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Archive for March, 2008

2008 Season Preview: Inside The New York Mets

Posted by Tim Malcolm, Fri, March 28, 2008 09:43 PM Comments: 8

They’re the team we hate. We can’t stand these bums, their old stadium, their illiterate fans and their over-the-top city. We have gritty, down-and-dirty Bruce Springsteen; they have showman, posing Billy Joel. They are the New York Mets.

But hey, they are good. We all know that. Last season we showed we were a game better, beating them out in one of baseball’s most storied collapse/comebacks. But 2008 is a new year, folks, and those bums from Queens are ready for us.

I did a Q&A with maybe the most informed of all Met followers: Matt Cerrone of MetsBlog, who took time out of his busy pre-Opening Day schedule to give us the dish on the Mets rotation, their “house of cards” lineup and if they really are the new Team to Beat.

We all know Johan Santana is good for 20 wins and an ERA hovering around 3.00. And we’ve heard Pedro Martinez looks good this spring. How good will they look this year?

I expect both of them to look great — assuming they remain healthy.

Martinez, or “Picasso,” as he’s starting to be called by some Mets fans, has shown he can be successful regardless of velocity. In fact, the softer he tends to pitch, the more creative he becomes. Santana is Santana, who’ll get to face the seventh, eighth and ninth hitters in the National League, most of whom have never seen him before. He should do well enough to contend for a Cy Young award.

However, as a Mets fan, what I am most excited about is that these Martinez and Santana, combined with John Maine and Oliver Perez, should act as a pretty reliable firewall against any major losing streaks.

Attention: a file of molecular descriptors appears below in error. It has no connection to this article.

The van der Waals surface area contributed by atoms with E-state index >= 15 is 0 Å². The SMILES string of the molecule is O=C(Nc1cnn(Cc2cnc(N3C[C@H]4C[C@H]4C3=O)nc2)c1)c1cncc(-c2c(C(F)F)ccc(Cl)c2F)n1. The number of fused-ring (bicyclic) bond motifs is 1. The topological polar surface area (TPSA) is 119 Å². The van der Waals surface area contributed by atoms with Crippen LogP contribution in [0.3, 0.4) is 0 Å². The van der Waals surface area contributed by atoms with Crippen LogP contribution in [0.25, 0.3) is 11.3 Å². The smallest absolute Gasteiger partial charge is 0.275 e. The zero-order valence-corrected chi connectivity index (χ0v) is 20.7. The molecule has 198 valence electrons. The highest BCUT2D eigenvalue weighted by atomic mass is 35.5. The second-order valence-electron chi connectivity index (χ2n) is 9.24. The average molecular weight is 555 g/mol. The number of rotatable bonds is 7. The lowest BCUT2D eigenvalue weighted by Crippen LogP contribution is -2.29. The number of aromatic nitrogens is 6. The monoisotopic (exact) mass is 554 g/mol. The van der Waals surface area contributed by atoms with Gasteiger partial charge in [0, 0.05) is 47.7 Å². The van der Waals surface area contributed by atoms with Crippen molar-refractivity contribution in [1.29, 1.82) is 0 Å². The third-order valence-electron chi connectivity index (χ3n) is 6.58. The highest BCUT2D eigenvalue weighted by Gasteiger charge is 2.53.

Out of David Wright, Jose Reyes and Carlos Beltran, whose loss would be the most harrowing for the Mets?

Reyes, no doubt. Frankly, the team’s entire offense is a house of cards built directly on top of Reyes. End of story.

You’ve said you’d rather see Orlando Hernandez pitch as fifth starter as long as he’s healthy. When should Mike Pelfrey take over the job, and what happens if he struggles in AAA?

Pelfrey should take over the job when he learns to pitch with some attitude, aggression and ego. I mean, in the last year, he’s been given three opportunities to take over the final spot in the rotation and he has fumbled the ball each time. If he can’t get it together to take hold of the job, how is he going to find the guts to strike out Ryan Howard with the bases loaded in a big game in September, you know what I mean? He’s got a world of potential, but until he learns to generate a little fire, he is always going to lose out to the Orlando Hernandez’s of the world.

What’s your take on Fernando Tatis — who has played all of 56 games since 2003 — getting the last hitting spot on the roster over the younger Ruben Gotay?

I am very disappointed to see Gotay go, especially to the Braves. I see Gotay in the same way I saw Melvin Mora, who the Mets traded in 2000 for Mike Bordick. This is not to say Gotay will be as good as Mora once was, it’s just that, like Mora, Gotay can hit in his sleep, but plays defense like he is sleeping, and so I expect the Mets to regret cutting him loose once day, because he is very good hitter.

I’m confused by Tatis. The team will tell you that Tatis is better suited for their roster right now than Gotay, because Tatis can hit lefties and can play the outfield, i.e., he is more versatile. The thing is, he doesn’t hit lefties any better than he hits righties, because he can barely hit at all. Also, I can play outfield. I mean, I can stand out there. It doesn’t mean I’ll be good at it. The same can sort of be said for Tatis, who’ll be fine as the 25th man on the roster. Gotay would have been better, though.

Throw it down right now: Are the Mets going to be the Team to Beat after all is said and done this season?

Sure, why not, though I expect the Phillies to win a lot of games, and I actually worry about the Braves as much as any other team in the league. I think the beauty of the NL East right now is that there is not just one really good team. I’d love to see an exciting, fun, dramatic pennant race, so I hope they’re all the teams to beat, with the Mets winning one more game then the rest.